Tributes to a UG pioneer who made Caribbean her parish
Reflections by Rickey Singh
IN LIFE, Kathleen Drayton was more than an acclaimed Caribbean intellectual, crusader for women’s right and fighter for social justice and freedom.
She was the bright Trini student from Belmont in Port-of-Spain who in her adult working life as an educator and dynamic social and cultural activist, made the English-speaking Caribbean her parish of labour.
She was one of the pioneers of the University of Guyana (along with her husband Dr Harry Drayton), long before she became an academic stalwart of the University of the West Indies (Cave Hill Campus).
Kathleen passed away on July 6 at the age of 78 at her home and will be cremated on Monday prior to a celebratory memorial service at the Roman Catholic Cathedral in Bridgetown, Barbados.
The memorial service has been organised by son Richard, History Professor at Cambridge University, and daughter Allison, a lawyer in Australia, in collaboration with close family friends.
Those who had the good fortune to know Kathleen, up close, can also testify to a generosity of spirit that often contrasted with the harshness of an iron will in defence of any cause she championed.
Over the years, both critics and admirers came to respect the competence, integrity and dedication of this Trinidad-born academic, social commentator and writer, admirable mother of two (Richard and Allison) and a warm and caring friend to have.
Born Kathleen McCracken on December 2, 1930, she has long been widely recognised for her various roles in education, the arts and activism with non-government organisations.
Within recent years she became a primary driving force behind the Barbados Association of Retired Persons (BARP) of which she was President at the time of her death.
Less known is the profile of this Caribbean woman whose home often became a haven for ordinary and well known people of the region, some victims of party politics in their homeland, among them the assassinated Walter Rodney.
As recalled by son Richard, not just Guyanese, “but a constant stream of visitors from Grenada, Puerto Rico, Cuba, Suriname, Jamaica, Trinidad and Tobago…There were writers, artists, intellectuals of any distinction in the Caribbean who did not pass through her house at one point or another…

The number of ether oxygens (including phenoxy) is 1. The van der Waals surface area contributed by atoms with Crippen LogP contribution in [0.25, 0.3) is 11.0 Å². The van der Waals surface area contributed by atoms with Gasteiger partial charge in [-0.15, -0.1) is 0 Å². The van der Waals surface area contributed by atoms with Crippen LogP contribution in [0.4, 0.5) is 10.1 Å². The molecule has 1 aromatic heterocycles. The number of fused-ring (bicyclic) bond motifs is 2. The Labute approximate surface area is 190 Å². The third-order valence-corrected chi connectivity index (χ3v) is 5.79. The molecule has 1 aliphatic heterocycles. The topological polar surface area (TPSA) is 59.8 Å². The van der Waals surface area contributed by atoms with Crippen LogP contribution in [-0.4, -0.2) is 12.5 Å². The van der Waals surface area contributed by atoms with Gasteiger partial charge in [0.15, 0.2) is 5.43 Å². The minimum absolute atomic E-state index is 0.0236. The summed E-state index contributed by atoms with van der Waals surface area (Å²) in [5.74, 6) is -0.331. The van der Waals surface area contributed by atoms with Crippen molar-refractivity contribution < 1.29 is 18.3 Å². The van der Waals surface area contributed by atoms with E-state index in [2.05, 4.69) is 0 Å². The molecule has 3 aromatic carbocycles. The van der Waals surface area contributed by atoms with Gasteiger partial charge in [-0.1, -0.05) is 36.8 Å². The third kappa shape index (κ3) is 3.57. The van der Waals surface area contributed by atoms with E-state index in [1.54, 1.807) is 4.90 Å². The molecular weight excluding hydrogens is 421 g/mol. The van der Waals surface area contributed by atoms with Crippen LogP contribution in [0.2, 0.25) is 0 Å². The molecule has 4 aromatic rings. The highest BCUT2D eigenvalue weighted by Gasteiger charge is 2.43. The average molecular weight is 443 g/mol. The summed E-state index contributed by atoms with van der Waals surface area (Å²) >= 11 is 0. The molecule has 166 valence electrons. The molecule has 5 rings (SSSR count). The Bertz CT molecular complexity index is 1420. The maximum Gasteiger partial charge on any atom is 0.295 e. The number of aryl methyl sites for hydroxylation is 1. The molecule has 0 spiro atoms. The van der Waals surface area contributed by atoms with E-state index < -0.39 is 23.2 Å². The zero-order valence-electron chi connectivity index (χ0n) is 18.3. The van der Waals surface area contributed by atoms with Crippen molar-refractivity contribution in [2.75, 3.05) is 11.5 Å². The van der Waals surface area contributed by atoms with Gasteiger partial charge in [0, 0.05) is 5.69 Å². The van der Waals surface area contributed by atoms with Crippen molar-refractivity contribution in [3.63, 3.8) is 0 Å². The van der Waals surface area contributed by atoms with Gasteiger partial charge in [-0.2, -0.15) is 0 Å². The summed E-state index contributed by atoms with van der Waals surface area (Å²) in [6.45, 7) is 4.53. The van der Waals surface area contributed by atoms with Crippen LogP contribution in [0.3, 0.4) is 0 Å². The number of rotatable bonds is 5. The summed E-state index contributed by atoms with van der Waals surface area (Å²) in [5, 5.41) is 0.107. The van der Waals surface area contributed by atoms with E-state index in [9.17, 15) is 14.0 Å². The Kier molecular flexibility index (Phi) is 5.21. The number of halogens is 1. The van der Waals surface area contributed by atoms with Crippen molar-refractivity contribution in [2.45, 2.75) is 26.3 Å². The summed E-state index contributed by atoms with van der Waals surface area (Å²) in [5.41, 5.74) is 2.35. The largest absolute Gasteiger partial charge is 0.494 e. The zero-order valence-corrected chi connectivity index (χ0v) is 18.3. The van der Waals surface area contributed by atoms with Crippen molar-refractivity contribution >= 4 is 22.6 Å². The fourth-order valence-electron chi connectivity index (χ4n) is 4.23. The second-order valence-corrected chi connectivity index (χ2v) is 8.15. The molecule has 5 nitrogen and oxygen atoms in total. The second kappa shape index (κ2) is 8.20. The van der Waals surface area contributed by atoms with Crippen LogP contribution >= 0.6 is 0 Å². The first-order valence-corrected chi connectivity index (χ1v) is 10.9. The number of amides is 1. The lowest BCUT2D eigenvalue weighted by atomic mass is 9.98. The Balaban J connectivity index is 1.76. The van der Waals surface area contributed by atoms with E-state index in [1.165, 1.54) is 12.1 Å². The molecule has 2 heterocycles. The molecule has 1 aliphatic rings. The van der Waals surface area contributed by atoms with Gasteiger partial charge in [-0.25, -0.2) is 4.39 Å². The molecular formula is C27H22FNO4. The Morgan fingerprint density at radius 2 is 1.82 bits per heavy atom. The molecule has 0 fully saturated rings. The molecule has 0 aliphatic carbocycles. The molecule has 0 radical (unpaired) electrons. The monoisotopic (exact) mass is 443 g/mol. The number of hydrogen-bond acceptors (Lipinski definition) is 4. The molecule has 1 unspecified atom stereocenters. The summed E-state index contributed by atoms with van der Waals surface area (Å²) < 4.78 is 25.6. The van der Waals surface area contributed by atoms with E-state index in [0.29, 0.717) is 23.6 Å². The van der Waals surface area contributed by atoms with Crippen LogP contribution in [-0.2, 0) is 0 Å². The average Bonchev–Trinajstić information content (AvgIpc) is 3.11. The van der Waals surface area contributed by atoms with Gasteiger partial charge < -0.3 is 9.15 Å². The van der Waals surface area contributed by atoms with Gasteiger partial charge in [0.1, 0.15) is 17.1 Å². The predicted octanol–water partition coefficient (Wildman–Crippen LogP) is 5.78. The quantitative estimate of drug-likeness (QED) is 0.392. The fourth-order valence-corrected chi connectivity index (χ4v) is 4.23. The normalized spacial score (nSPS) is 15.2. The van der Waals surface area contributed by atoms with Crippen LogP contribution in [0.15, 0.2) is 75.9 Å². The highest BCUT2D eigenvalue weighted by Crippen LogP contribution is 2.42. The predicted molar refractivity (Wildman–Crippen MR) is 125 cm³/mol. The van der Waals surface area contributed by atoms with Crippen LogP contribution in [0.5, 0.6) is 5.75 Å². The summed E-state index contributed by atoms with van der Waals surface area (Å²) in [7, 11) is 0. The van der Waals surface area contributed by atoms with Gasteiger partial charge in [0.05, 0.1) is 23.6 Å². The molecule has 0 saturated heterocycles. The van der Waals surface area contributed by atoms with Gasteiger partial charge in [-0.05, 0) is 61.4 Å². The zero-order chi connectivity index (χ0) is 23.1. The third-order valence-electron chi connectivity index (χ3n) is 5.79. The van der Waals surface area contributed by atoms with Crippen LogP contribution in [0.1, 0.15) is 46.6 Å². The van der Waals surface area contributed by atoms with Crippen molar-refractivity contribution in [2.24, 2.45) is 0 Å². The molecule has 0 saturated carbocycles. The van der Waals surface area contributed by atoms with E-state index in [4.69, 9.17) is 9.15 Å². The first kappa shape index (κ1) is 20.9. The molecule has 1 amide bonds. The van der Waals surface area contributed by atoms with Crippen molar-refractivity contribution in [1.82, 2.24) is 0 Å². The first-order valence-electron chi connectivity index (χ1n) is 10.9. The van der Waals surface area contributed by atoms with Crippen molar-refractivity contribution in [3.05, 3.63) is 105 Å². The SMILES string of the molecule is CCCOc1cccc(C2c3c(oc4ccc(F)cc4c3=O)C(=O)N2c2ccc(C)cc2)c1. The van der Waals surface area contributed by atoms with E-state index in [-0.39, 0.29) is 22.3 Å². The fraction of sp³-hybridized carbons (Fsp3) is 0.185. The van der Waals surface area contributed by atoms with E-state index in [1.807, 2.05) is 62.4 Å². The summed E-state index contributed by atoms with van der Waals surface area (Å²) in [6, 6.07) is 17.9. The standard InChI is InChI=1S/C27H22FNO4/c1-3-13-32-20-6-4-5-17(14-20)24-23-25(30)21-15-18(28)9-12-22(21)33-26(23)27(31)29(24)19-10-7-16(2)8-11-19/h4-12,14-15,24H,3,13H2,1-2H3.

“It was a kind of permanent salon”, he said, “where people talked and joked and argued over food and drink which was always abundant and beautifully prepared and presented by her…”
For George Lamming, who needs no introduction in the Caribbean, she “will be remembered as one of the most formidable intellects in the history of the University of the West Indies”.
On a more personal note, the Guyanese social and political activist Andaiye, also well known beyond political and women’s organisations of the region, she was “terrified” by her first meeting with “Kathleen”.
Then 21 and Kathleen around 33, Andaiye recalled that “the first thing that struck me about her was how precisely she spoke; how much she demanded that things be just so; how unable she was to suffer fools or foolishness, even halfway, gladly…”
As Andaiye recalled, the educator Drayton, having completed a training course for women, some of whom admitted to being intimidated by her at first, invited them to her home…She was a warm and generous hostess, but some were still intimidated.
“And then she put on a calypso she particularly liked and, Trini to the bone, loosed down a carnival wine-to-the ground that Trinidadians across class and race seem to carry somewhere in all their bones. They would never see her the same way again….”She was fierce, sometimes bullying and always, always behind it loving in the most practical way…”
Drayton–with whom I had the pleasure to serve for a number of years on the panel of judges for the Pan American Health Organisation’s Caribbean Media Awards for Excellence in Journalism–had spent most of her adult working years in Jamaica, Guyana and finally Barbados, having left her native Trinidad and Tobago around 1950 as the first Cipriani Memorial Scholar to become part of the first class of Arts and Humanities students at the then University College of the West Indies.
Subsequently, in the 1980s, she became the first woman to have been invited to address an annual conference of the Barbados Workers Union, at which she told delegates and observers:
“I suppose I have the responsibility of demonstrating in this forum that women are no less capable of thinking, of reflecting and of making speeches than men. But the real reason I feel honoured is because workers—and I speak as a worker myself—and workers representatives, are the most important people in any country, and to be in their company is to be in the company of the elite…
“For without work, without labour”, said the former Head of the UWI’s Women and Development Studies, “not only would wealth not exist, but human society itself would not exist…”
In the last public statement she made, called “Lessons from My Life”, and delivered on July 3 when she was honoured by the Caribbean Institute of Gender and Development Studies (Cave Hill Campus), Kathleen Drayton had also reflected on the impact of her as a child of the “hunger marches” of the 1930s…
On a personal note, Kathleen Drayton remained a cherished family friend of our family, one that had its genesis in Guyana where I first met her and her husband Dr Harold Drayton.
The friendship strengthened during critical years in Barbados. For all six of our children she was always referred to with fondness and respect as “aunty Kathleen”.